Lately there has been a bit of a scuffle on the net regarding the covenant theology of John Owen. A certain Anglican blogger has taken it upon himself to refute a claim that no one is making and he seems quite proud of himself for causing the dust up with Reformed Baptists that has ensued. The provocateur I have in mind is Mr. Lee Gatiss, a contributing author for Reformation 21.
Mr. Gatiss argues repeatedly that John Owen was not a Baptist. The problem? No one claims that he was. Despite this fact, Mr. Gatiss remains obstinate. His posts can be found here, here, and here. Brandon Adams, writing for his blog “Contrast,” does an excellent job of setting the record straight. His posts can be found here and here.
As for my part in this controversy, I want to focus on a particular statement made by Mr. Gatiss in his post entitled John Owen Was Not A Presbyterian. That’s right. Mr. Gatiss is an equal opportunity provocateur. He’s picking on Presbyterians too. He claims that he will target Nonconformists next in that he is “still committed to that promised post on how John Owen was a good Anglican.” Charming, isn’t he?
The statement I have in mind is this:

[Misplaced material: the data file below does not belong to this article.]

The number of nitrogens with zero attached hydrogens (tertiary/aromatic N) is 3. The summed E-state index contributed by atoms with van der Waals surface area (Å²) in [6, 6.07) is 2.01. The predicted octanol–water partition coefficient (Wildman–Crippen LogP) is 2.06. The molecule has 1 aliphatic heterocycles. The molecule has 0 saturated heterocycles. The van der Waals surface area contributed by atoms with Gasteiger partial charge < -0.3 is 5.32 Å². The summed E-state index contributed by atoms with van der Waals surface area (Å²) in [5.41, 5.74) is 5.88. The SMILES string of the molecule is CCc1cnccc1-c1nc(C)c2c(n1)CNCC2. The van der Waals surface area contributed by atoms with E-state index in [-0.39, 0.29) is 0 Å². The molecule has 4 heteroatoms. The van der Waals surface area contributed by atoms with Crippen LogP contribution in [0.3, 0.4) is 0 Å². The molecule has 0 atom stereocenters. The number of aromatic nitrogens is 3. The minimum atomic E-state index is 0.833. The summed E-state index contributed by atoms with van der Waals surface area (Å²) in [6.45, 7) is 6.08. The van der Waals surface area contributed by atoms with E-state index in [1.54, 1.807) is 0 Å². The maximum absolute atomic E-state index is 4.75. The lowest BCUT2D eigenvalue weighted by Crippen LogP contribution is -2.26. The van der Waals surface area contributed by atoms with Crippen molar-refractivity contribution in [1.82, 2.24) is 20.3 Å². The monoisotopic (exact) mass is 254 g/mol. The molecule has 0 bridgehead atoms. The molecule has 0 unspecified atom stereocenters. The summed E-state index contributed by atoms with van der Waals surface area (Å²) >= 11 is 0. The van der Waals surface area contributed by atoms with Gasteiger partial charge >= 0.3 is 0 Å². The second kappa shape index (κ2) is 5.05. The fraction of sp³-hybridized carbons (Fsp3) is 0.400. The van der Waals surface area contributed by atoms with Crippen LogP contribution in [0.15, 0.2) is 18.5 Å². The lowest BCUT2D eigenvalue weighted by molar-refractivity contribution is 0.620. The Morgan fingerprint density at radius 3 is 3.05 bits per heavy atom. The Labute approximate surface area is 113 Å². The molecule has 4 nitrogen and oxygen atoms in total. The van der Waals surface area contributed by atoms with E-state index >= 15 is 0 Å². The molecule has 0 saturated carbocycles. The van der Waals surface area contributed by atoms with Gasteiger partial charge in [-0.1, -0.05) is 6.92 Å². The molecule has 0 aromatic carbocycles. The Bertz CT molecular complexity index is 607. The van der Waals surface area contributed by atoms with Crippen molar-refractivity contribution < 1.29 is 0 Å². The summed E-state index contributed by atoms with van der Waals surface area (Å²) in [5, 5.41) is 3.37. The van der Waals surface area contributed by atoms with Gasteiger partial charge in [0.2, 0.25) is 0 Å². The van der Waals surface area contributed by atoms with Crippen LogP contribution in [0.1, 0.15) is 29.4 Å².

But for now, let me rather just finish off this mini-series on the great John Owen. True, he was not a Baptist. And what’s more to the point, his covenant theology was so thoroughly not Baptistic that he himself always considered it to demand, support, and promote infant baptism.
My particular interest in that quote is the statement that John Owen’s covenant theology was “thoroughly not Baptistic.” Mr. Gatiss is simply wrong. Again, I recommend Brandon Adam’s posts on this topic. He demonstrates that assertion to be false by quoting Owen’s own words regarding his view of covenant theology. But there’s more. If John Owen’s covenant theology was so thoroughly not Baptistic, why does Nehemiah Coxe, a seventeenth century Particular Baptist theologian, and a probable editor of the 1689 LBC, direct his readers to the writings of John Owen for confirmation and further elaboration of his own stated view of covenant theology?
That notion (which is often supposed in this discourse) that the old covenant and the new differ in substance and not only in the manner of their administration, certainly requires a larger and more particular handling to free it from those prejudices and difficulties that have been cast on it by many worthy persons who are otherwise minded. Accordingly, I designed to give a further account of it in a discourse of the covenant made with Israel in the wilderness and the state of the church under the law. But when I had finished this and provided some materials also for what was to follow, I found my labor for the clearing and asserting of that point happily prevented by the coming out of Dr. Owen’s third volume on Hebrews. There it is discussed at length and the objections that seem to lie against it are fully answered, especially in the exposition of the eighth chapter. I now refer my readers there for satisfaction about it which he will find commensurate to what might be expected from so great a learned person.
Nehemiah Coxe – Covenant Theology: From Adam to Christ, Preface to the reader, p. 30